Can Functional Medicine Help Rheumatoid Arthritis?

Rheumatoid Arthritis (RA) is one of the better known autoimmune diseases, as it currently affects roughly 1.5 million Americans. RA occurs when there is a breakdown in communication within the immune system — mistakenly, antibodies are sent to attack the synovial tissues within the body’s joints. This misidentification of a threat can lead to widespread chronic pain and swelling throughout various parts of the body.

RA is a serious condition, as 60 percent of individuals with improper RA treatment are unable to work 10 years after the onset. Therefore, it is important for individuals to seek care that addresses the root cause of their condition — in addition to providing a sustainable long-term solution. Functional medicine’s approach to Rheumatoid Arthritis and autoimmune diseases as a whole is fundamentally different than traditional medicine — functional medicine is able to help individuals improve and heal their RA status from a naturopathic mindset.

Symptoms of Rheumatoid Arthritis and the Downfall of Traditional Medicine

Women are nearly three times as likely to develop RA than their male counterparts. Additionally, RA most commonly arises between the ages of 30 and 60. The most frequently seen symptoms include:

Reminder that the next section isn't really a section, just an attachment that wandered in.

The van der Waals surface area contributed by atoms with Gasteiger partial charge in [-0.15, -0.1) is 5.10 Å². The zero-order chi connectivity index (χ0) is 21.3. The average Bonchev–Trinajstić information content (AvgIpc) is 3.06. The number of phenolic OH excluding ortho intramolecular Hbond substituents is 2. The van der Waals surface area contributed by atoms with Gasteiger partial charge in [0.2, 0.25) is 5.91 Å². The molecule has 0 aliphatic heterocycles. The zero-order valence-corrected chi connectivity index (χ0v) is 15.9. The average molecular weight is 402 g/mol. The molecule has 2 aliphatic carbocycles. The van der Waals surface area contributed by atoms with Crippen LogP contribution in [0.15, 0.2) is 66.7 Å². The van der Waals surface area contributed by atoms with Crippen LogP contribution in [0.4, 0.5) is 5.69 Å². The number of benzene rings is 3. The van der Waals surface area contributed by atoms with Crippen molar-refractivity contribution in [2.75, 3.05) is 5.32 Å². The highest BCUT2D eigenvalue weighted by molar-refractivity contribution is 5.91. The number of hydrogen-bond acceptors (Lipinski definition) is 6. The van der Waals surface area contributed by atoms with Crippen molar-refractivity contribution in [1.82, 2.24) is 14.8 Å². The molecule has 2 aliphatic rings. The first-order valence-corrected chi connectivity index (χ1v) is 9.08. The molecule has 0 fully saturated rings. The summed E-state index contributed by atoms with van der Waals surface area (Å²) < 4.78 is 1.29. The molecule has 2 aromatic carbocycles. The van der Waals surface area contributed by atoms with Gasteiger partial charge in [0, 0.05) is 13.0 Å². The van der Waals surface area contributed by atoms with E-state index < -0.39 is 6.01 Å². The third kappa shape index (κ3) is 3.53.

• Tender, warm, and swollen joints
  • Joint stiffness
  • Fatigue
  • Fever
  • Rheumatoid nodules
  • Loss of appetite

Prolonged, untreated RA can lead to complications such as heart disease and stroke — additionally, individuals with RA are twice as likely to suffer from depression.

Most individuals living with RA are treated with prescription drugs that fall under the categories of NSAIDs, DMARDs, or Biologic DMARDs. These prescription drugs such as Celebrex and Trexall work by blocking inflammation from occurring around these affect joints. While these treatment options may provide some relief, they fail to provide a long-term solution to the triggering factor to RA. Additionally, these lab-created drugs present concerning side effects such as ulcers, stomach bleeding, respiratory infections, weight gain, kidney damage, and more. Medicine should work to better improve an individual’s health, not just trade one bag of symptoms for another.

Functional medicine approaches RA with the goal of:

  1. Discovering what triggers an individual’s flare-ups
  2. Creating a care plan that provides a long-term solution for living with the disease

With this outlook, patients are given the knowledge and tools to take control of their own health and regain their daily independence.

How to Naturally Improve Rheumatoid Arthritis

Healing from RA begins with working alongside a dedicated doctor like Dr. Goodbinder. With the help of a trained doctor that has worked with thousands of RA patients, Dr. Goodbinder is able to aid his patients in finding relief from the daily complications that come with RA as well as solutions to Rheumatoid arthritis.